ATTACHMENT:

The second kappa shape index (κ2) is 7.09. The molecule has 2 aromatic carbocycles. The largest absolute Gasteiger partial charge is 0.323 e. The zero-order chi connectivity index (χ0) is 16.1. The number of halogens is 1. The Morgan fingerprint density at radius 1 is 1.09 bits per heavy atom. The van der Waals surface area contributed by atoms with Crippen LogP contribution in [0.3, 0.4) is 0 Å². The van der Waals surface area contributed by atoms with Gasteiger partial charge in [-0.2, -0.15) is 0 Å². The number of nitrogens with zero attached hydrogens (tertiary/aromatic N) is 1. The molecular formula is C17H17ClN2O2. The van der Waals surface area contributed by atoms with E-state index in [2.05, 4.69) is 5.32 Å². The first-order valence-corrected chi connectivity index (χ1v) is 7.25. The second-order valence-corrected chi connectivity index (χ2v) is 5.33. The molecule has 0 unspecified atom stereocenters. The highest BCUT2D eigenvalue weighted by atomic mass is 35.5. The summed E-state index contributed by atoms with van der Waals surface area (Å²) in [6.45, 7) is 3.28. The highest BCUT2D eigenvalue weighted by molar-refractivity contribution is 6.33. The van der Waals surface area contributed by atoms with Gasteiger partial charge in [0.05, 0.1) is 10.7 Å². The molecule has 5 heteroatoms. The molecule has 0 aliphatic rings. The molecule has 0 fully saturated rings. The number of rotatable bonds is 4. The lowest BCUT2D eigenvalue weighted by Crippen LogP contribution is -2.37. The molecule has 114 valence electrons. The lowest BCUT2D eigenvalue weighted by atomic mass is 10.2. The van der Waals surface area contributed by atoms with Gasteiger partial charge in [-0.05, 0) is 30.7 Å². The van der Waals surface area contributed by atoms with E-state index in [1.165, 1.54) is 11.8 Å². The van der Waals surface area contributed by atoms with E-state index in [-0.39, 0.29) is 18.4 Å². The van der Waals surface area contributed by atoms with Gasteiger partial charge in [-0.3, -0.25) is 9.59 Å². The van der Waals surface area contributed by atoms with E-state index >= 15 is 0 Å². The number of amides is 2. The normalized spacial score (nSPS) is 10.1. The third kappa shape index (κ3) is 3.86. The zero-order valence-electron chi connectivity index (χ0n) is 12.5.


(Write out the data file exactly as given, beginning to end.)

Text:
The second kappa shape index (κ2) is 7.09. The molecule has 2 aromatic carbocycles. The largest absolute Gasteiger partial charge is 0.323 e. The zero-order chi connectivity index (χ0) is 16.1. The number of halogens is 1. The Morgan fingerprint density at radius 1 is 1.09 bits per heavy atom. The van der Waals surface area contributed by atoms with Crippen LogP contribution in [0.3, 0.4) is 0 Å². The van der Waals surface area contributed by atoms with Gasteiger partial charge in [-0.2, -0.15) is 0 Å². The number of nitrogens with zero attached hydrogens (tertiary/aromatic N) is 1. The molecular formula is C17H17ClN2O2. The van der Waals surface area contributed by atoms with E-state index in [2.05, 4.69) is 5.32 Å². The first-order valence-corrected chi connectivity index (χ1v) is 7.25. The second-order valence-corrected chi connectivity index (χ2v) is 5.33. The molecule has 0 unspecified atom stereocenters. The highest BCUT2D eigenvalue weighted by atomic mass is 35.5. The summed E-state index contributed by atoms with van der Waals surface area (Å²) in [6.45, 7) is 3.28. The highest BCUT2D eigenvalue weighted by molar-refractivity contribution is 6.33. The van der Waals surface area contributed by atoms with Gasteiger partial charge in [0.05, 0.1) is 10.7 Å². The molecule has 5 heteroatoms. The molecule has 0 aliphatic rings. The molecule has 0 fully saturated rings. The number of rotatable bonds is 4. The lowest BCUT2D eigenvalue weighted by Crippen LogP contribution is -2.37. The molecule has 114 valence electrons. The lowest BCUT2D eigenvalue weighted by atomic mass is 10.2. The van der Waals surface area contributed by atoms with Gasteiger partial charge in [-0.05, 0) is 30.7 Å². The van der Waals surface area contributed by atoms with E-state index in [1.165, 1.54) is 11.8 Å². The van der Waals surface area contributed by atoms with E-state index in [-0.39, 0.29) is 18.4 Å². The van der Waals surface area contributed by atoms with Gasteiger partial charge in [-0.3, -0.25) is 9.59 Å². The van der Waals surface area contributed by atoms with E-state index >= 15 is 0 Å². The number of amides is 2. The normalized spacial score (nSPS) is 10.1. The third kappa shape index (κ3) is 3.86. The zero-order valence-electron chi connectivity index (χ0n) is 12.5.